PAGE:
Wednesday, July 13, 2011

About those little baggies of pre-cut apples

2011-07-09 08.51.25
A, eating a bag of pre-sliced Crunch Pak apples
You heard it here first: pre-sliced apples are the new baby carrots.

As most people know by now, baby carrots are really ugly carrots cleaned and shaved down to a handy snack size.  Their popularity took carrots out of the so-called "drawer of death" and onto appetizer platters and packed lunches. Now, to maintain momentum, one of the biggest carrot sellers in America is trying to market them like junk food. You can see some of their efforts at

Now while carrots might be a popular produce item, I'm fairly confident in stating that apples are pretty much Americans' favorite fruit or vegetable (not including the french fried potato). And unlike traditional carrots, which require scrubbing/peeling and cutting for maximum enjoyment and portability, the regular old apple is pretty darn convenient. I typically rinse an apple (Honey Crisp is my favorite) under running water, wrap it in a napkin and pop it in my lunch bag.

But kids. They want a sliced apple. And they want those slices as white and crispy as the moment they were cut. The apple processing company Crunch Pak figured out how to cut, preserve and bag fresh apple slices years ago, and they've made it big selling their processed fresh produce product (how's that for a mouthful) to McDonald's and other fast food restaurants.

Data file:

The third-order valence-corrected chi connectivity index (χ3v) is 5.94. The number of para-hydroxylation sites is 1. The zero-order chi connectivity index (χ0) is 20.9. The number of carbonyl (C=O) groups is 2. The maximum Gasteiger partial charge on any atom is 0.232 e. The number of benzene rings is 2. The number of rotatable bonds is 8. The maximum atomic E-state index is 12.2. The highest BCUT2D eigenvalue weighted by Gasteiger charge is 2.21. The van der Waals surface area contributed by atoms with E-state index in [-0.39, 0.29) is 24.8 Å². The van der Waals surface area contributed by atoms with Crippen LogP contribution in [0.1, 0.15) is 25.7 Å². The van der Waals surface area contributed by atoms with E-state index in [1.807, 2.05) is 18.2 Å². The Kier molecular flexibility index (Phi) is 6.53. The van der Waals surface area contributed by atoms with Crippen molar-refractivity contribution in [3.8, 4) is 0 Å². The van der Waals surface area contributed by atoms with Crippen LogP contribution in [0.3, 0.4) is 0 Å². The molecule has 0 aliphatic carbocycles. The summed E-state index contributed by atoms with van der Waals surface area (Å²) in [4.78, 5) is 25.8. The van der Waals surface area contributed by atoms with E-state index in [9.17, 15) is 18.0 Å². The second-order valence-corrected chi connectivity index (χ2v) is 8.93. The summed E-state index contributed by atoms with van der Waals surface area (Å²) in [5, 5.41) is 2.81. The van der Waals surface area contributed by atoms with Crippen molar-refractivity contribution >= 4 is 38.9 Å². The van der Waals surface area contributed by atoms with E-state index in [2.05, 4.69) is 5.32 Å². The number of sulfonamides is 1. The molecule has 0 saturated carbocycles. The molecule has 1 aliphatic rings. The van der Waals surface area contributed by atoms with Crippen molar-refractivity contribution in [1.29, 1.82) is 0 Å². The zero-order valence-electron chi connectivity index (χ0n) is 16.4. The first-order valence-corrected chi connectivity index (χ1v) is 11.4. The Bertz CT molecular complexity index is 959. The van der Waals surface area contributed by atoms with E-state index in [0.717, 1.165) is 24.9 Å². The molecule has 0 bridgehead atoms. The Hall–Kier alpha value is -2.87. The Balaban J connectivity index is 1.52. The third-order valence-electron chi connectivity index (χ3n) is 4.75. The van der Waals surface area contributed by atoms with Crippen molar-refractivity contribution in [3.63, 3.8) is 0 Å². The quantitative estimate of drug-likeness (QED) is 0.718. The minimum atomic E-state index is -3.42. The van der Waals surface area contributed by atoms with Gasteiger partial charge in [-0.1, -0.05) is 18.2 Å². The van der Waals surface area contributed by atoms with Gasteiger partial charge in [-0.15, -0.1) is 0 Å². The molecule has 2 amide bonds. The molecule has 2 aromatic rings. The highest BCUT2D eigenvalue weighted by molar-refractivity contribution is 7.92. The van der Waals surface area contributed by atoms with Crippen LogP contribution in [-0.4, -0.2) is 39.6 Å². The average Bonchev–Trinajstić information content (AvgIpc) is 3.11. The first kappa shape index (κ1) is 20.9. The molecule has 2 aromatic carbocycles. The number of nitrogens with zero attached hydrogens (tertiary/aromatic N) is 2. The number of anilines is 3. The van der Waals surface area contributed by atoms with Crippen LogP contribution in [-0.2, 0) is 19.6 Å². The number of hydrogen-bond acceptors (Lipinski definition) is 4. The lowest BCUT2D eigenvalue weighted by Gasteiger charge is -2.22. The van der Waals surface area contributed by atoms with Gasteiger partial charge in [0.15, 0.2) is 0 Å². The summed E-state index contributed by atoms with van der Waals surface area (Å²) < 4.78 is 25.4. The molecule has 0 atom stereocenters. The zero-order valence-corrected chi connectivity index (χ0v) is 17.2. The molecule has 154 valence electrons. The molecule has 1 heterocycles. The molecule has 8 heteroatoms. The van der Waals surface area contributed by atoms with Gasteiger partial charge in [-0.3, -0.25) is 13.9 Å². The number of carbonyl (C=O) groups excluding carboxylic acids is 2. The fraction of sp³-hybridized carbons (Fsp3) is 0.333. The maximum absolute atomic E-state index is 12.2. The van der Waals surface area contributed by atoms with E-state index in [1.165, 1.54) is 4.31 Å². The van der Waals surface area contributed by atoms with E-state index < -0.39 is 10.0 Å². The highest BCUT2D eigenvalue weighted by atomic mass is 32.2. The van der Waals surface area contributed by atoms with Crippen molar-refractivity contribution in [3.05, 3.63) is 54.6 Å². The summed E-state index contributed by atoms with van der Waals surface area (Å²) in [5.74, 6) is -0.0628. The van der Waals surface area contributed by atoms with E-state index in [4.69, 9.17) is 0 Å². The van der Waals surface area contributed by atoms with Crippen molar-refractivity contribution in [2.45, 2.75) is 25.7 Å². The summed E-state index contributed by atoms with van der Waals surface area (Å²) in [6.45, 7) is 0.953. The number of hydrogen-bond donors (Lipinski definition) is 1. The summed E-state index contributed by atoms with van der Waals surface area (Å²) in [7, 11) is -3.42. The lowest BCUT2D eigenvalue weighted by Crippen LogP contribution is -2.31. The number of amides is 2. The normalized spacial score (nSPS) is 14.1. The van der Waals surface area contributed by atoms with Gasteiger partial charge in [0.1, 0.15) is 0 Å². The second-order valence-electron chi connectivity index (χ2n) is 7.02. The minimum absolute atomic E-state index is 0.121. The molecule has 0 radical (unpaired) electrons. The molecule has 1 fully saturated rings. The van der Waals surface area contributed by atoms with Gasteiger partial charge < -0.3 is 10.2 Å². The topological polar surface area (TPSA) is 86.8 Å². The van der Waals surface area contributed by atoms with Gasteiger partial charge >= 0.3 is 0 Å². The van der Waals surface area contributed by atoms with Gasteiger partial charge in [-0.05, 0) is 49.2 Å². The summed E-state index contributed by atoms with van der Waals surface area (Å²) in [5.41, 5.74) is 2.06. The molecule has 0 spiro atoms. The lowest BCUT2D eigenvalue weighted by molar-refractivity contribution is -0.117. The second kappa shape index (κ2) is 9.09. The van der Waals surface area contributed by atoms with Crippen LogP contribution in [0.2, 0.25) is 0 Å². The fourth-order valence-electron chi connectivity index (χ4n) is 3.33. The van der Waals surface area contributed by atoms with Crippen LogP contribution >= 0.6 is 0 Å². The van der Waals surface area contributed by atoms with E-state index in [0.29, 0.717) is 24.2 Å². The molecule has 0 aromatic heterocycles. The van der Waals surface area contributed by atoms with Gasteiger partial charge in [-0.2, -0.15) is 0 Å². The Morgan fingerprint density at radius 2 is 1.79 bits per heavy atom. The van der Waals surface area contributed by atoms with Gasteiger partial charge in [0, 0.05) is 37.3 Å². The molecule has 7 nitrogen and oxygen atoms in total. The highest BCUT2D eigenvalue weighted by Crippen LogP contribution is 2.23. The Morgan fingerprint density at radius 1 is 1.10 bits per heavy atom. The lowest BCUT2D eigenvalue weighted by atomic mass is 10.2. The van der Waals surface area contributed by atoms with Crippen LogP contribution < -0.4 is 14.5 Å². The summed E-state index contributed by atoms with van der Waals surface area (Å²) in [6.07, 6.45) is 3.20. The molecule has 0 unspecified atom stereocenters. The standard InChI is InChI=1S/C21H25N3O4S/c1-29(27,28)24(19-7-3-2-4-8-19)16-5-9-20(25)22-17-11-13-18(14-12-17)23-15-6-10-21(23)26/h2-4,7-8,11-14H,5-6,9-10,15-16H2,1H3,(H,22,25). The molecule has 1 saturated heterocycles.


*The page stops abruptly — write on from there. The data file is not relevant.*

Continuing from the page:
As a mom, I'm delighted to be able to choose apple slices instead of fresh fries, but I've held off on buying pre-sliced apples for home use. It just seemed like such a luxury. I can hear my own mother's voice saying "Just sprinkle a little lemon juice on the slices and pop them in a baggie. That's what I did and it was good enough for you."

Well you know what? I tried that and my daughter sent back the whole bag, uneaten. "It's brown and slimy," she complained.

But Crunch Pak apples? I've offered them as a snack at home, on a bike ride and in her packed lunch, and each time my 3 1/2 year old has eaten every last slice. You see, I was sent some free samples of Crunch Pak's new Disney-licensed line, and while A only showed a passing interest in the Cars 2 characters on her apple baggies, she went nuts for the Mickey Mouse-shaped snack pack with apples, cheddar cheese cubes and baby pretzels.

And the most I thought about it, the more I realized that by buying pre-sliced apples (or baby carrots, for that matter), I'm not paying a premium for fresh produce--I'm using convenience food funds that might otherwise pay for chips and crackers for something with equal kid appeal and a lot more nutritional value.